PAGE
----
DTC Briefing: More brands are pushing bundles this holiday season
This is the latest installment of the DTC Briefing, a weekly Modern Retail column about the biggest challenges and trends facing the volatile direct-to-consumer startup world. To receive it in your inbox every week, sign up here.
DTC brands are increasingly leaning on product bundles this holiday season. With price-conscious customers watching their spending this year, companies are hoping to entice them with slightly discounted sets, as opposed to generic site-wide discount codes.
Historically, beauty brands have used bundled gift sets to drive sales during high-traffic periods, such as the holiday. Major examples are the well-known fragrance sets sold at department store counters, which encourage higher spending through enticing gift-with-purchase bundles.
This fall, candle brand Boy Smells brought back its mini bundles, featuring a variety of votive-sized sets. Meanwhile this month, direct-to-consumer brand Italic released a new bedding bundle geared toward gifting. Some brands are even framing the purchase as a way to buy multiple gifts at a discounted rate that can be broken up by the customer. In recent interviews, a number of DTC brand executives made a case for why bundled merchandise is a key to converting hesitant shoppers and appealing to their existing customers. These brands’ executives are also hoping bundles increase average order value and lead to more gifting opportunities.
Deals to encouraging new shopper conversion
This quarter, air freshener brand Pura has been pushing bundles more than usual. The company’s website features a new gifting section, complete with a list of all its bestselling sets. These include the seasonal Pura winter set and the seasonal best sellers kit, which are currently the brand’s top-selling SKUs.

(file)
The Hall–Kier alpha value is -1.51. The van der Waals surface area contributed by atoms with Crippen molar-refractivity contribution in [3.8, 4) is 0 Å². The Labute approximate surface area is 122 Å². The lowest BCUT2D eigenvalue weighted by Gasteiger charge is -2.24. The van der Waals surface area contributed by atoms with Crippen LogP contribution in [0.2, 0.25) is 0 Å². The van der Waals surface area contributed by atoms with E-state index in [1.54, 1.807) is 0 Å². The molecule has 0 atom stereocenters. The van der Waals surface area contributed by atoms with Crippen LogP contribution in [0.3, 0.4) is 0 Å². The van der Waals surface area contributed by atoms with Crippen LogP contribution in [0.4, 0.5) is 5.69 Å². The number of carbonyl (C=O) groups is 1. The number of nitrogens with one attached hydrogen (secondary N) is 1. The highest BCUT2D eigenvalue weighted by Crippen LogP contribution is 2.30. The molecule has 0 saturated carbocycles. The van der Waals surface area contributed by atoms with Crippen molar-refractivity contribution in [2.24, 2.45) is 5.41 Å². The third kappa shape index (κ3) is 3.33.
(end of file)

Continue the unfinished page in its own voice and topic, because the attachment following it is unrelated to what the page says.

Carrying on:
Mara Dumski, chief fragrance experience officer at Pura, told me that this season the company is putting its efforts behind promoting a free Pura diffuser device as part of subscription bundles. The device – normally sold at $44 on its own – is meant to entice new customers to commit to a six month-long subscription in exchange for the discount.
“So if you subscribe to two fragrances for six months, you’ll get a free diffuser,” Dumski explained. Not only does this tactic help with overall retention, Dumski said, but bundles also appeal to new customers who want to try multiple scents at once for a lower entry price. “Sets have been performing amazingly this quarter, as it makes gifting our products super accessible,” Dumski said.
For Pura, themed bundles and build-your-own sets have historically helped sales spike during high purchase intention times. “Whenever we do discounts or deals on sets, we hit record sales,” Dumski said. She also added that influencer and affiliate codes tend to perform better with sets better with single SKUs. “We’ve also sold out of fragrances included in sets faster when we push specific scents and sets,” Dumski said.
The company expects to sell about 60,000 bundle kits this month, compared to the monthly average of 9,000 during 2022’s first-quarter and second-quarter period. “Typically, about 4% of all fragrance sales are part of a kit, but this month we expect over 10% of all fragrance sales will be part of a kit,” Dumski said. This month, kits are selling at a 6%-8% better than they have in previous months this year.
Creating newness through existing merchandise
For the first time since opening in 2004, Brooklyn-based jewelry brand Catbird is testing bundled pieces. This fall, the brand has experimented with sets by releasing two or three piece sets of its dainty jewelry, such as a ring stack starter set and a bracelet starter set.